• You can now use multiple port groups to increase overall bandwidth available for FT logging traffic.  More bandwidth is always good.
  • Predictive DRS
    • DRS can now leverage vRealize Operations Manager data to see when resource spikes occur and utilize that data to better balance the load across the cluster before those spikes occur.  The only caveat, if I would even call it that, is this requires you to have vROPS.  I like and recommend vROPS for most environments anyway so this is a good thing in my opinion and yet another welcome feature to improve DRS metrics for load balancing and distribution.
  • DRS Additional Options
    • The VM Distribution option evenly distributes VMs across hosts in the cluster but still places priority on performance.  I guess it depends on utilization and what your comfort level is since DRS normally doesn’t kick in as much on underutilized clusters, but you still may want a cleaner balance between hosts.
    • The Memory Metric for load balancing option uses consumed memory instead of active memory.  DRS normally uses active memory + 25%.  Using consumed memory is of course going to have a higher metric but will account for memory utilization spikes in VMs and will sort of get ahead of the curve.
    • The CPU overcommitment option can enforce a vCPU to pCPU ratio at the cluster level.  This would certainly cut down on CPU Ready State issues but may be a bit of a drastic option and could really lower density per host.
  • Network Aware DRS
    • DRS now uses network utilization as one of the metrics to determine if a VM needs to be migrated.  I’m surprised it’s taken this long for this to be added.  A great addition to DRS.
  • vSphere Integrated Containers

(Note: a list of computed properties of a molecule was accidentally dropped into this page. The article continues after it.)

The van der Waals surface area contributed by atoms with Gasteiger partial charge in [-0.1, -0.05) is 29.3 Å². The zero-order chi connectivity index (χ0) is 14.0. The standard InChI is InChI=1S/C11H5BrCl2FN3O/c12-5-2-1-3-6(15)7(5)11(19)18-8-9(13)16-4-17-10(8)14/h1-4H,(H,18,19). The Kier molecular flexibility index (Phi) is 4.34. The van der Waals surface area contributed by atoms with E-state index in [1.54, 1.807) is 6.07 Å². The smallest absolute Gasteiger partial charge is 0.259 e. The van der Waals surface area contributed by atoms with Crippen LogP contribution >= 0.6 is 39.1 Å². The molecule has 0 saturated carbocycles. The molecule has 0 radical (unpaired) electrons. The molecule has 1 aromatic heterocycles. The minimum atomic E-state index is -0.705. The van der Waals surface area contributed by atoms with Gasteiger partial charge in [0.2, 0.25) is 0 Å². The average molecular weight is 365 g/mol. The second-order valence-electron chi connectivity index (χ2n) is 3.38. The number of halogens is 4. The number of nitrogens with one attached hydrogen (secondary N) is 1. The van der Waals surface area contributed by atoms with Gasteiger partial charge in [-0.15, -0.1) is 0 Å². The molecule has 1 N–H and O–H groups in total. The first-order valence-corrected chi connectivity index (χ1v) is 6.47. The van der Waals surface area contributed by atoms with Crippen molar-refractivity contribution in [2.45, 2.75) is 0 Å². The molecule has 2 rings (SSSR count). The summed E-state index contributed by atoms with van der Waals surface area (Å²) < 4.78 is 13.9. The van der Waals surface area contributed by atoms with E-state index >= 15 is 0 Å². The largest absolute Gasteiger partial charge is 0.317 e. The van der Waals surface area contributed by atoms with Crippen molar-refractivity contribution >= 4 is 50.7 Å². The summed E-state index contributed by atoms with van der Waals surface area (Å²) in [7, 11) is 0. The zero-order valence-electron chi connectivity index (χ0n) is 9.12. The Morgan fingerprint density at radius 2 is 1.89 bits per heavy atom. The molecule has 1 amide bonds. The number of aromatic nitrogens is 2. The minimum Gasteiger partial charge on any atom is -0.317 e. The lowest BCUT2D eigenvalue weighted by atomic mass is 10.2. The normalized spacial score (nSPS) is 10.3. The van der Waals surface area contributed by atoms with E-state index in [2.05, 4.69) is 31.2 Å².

• Containers are here!  I really don’t have any experience with Containers although I’ve read quite a bit about them.  I think eventually they’re going to be something you can’t do without.  At least in my circles I don’t see anyone using them yet.  I’m hoping to build the components for this in my lab and really see what this is all about.  Perhaps more to come later.
  • Advanced Format and 512e Disk Support
    • VMFS 6 available with vSphere 6.5 supports 512 emulation mode (512e).  This feature will provide support for Advanced Format drives and storage arrays that support 512e LUNs.  Both are going to become more prevalent as drive sizes increase.
  • Automated UNMAP
    • UNMAP is back and now it’s Automated!  Originally introduced in vSphere 5.0, the UNMAP VAAI primitive would free space deleted from a VMFS datastore on the storage array LUN.  It was quickly disabled due to performance issues and reintroduced in vSphere 5.5 as a manual process you had to run from the CLI.  The current iteration requires VMFS 6 and vSphere 6.5 of course.  It also runs in a much lower performance context which should alleviate the previous performance issues.  Time will tell how effective it is.
  • LUN Scalability
    • The upgraded support for 512 LUNs and 2000 paths is nice.  Not much to say here other than this will add a bit of scalability to your storage infrastructure as remarked in the PDF.
  • iSCSI Static Routing
    • So we can add static routes between an iSCSI target and initiator.  I have a hard time seeing a use case for this since you normally want to keep the host initiator and target on the same subnet.
  • Dedicated Gateways for VMKERNEL ports
    • Last but not least, VMKERNEL ports now support dedicated gateways.  Depending on your network infrastructure this could definitely be useful.

That’s all I got for now.  vSphere 6.5 is for sure worth checking out.  Loads of new features and capabilities.  There are a few issues of course but they’ll get ironed out over time I’m sure.  As far as production adoption goes I generally say wait till after the first large update is released.  Thanks for reading!